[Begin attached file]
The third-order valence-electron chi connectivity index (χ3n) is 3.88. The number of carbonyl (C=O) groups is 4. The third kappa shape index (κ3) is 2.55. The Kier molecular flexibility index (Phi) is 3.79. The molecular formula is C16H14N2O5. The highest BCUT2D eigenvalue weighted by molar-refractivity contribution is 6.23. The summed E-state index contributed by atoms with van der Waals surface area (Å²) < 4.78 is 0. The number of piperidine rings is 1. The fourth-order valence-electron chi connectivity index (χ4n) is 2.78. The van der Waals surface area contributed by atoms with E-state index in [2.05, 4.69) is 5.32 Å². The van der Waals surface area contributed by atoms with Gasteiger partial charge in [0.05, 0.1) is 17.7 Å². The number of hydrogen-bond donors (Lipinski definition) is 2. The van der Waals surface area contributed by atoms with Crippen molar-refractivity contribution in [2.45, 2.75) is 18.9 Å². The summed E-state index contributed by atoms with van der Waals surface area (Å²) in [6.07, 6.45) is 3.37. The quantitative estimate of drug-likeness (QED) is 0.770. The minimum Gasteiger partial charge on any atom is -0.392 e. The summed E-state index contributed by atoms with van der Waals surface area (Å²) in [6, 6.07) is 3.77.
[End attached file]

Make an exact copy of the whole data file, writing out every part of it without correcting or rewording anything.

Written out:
The third-order valence-electron chi connectivity index (χ3n) is 3.88. The number of carbonyl (C=O) groups is 4. The third kappa shape index (κ3) is 2.55. The Kier molecular flexibility index (Phi) is 3.79. The molecular formula is C16H14N2O5. The highest BCUT2D eigenvalue weighted by molar-refractivity contribution is 6.23. The summed E-state index contributed by atoms with van der Waals surface area (Å²) < 4.78 is 0. The number of piperidine rings is 1. The fourth-order valence-electron chi connectivity index (χ4n) is 2.78. The van der Waals surface area contributed by atoms with E-state index in [2.05, 4.69) is 5.32 Å². The van der Waals surface area contributed by atoms with Gasteiger partial charge in [0.05, 0.1) is 17.7 Å². The number of hydrogen-bond donors (Lipinski definition) is 2. The van der Waals surface area contributed by atoms with Crippen molar-refractivity contribution in [2.45, 2.75) is 18.9 Å². The summed E-state index contributed by atoms with van der Waals surface area (Å²) in [6.07, 6.45) is 3.37. The quantitative estimate of drug-likeness (QED) is 0.770. The minimum Gasteiger partial charge on any atom is -0.392 e. The summed E-state index contributed by atoms with van der Waals surface area (Å²) in [6, 6.07) is 3.77.